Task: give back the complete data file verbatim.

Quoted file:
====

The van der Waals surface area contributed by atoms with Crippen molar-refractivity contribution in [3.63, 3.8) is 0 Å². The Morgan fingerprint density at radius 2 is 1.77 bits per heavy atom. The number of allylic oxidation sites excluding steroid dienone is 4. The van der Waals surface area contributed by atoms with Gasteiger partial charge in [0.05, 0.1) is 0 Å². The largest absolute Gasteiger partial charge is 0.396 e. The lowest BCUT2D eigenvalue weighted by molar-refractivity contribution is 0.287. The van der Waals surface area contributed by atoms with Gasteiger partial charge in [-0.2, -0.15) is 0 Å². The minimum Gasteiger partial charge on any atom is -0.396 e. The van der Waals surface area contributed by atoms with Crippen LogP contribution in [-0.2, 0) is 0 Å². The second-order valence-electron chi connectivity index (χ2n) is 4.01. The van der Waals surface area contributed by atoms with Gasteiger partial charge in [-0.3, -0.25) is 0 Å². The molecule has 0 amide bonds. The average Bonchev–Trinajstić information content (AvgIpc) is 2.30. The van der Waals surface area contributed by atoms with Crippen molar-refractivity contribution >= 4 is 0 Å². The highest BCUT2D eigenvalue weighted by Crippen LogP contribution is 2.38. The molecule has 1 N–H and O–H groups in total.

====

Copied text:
The van der Waals surface area contributed by atoms with Crippen molar-refractivity contribution in [3.63, 3.8) is 0 Å². The Morgan fingerprint density at radius 2 is 1.77 bits per heavy atom. The number of allylic oxidation sites excluding steroid dienone is 4. The van der Waals surface area contributed by atoms with Gasteiger partial charge in [0.05, 0.1) is 0 Å². The largest absolute Gasteiger partial charge is 0.396 e. The lowest BCUT2D eigenvalue weighted by molar-refractivity contribution is 0.287. The van der Waals surface area contributed by atoms with Gasteiger partial charge in [-0.2, -0.15) is 0 Å². The minimum Gasteiger partial charge on any atom is -0.396 e. The van der Waals surface area contributed by atoms with Crippen LogP contribution in [-0.2, 0) is 0 Å². The second-order valence-electron chi connectivity index (χ2n) is 4.01. The van der Waals surface area contributed by atoms with Gasteiger partial charge in [-0.3, -0.25) is 0 Å². The molecule has 0 amide bonds. The average Bonchev–Trinajstić information content (AvgIpc) is 2.30. The van der Waals surface area contributed by atoms with Crippen molar-refractivity contribution >= 4 is 0 Å². The highest BCUT2D eigenvalue weighted by Crippen LogP contribution is 2.38. The molecule has 1 N–H and O–H groups in total.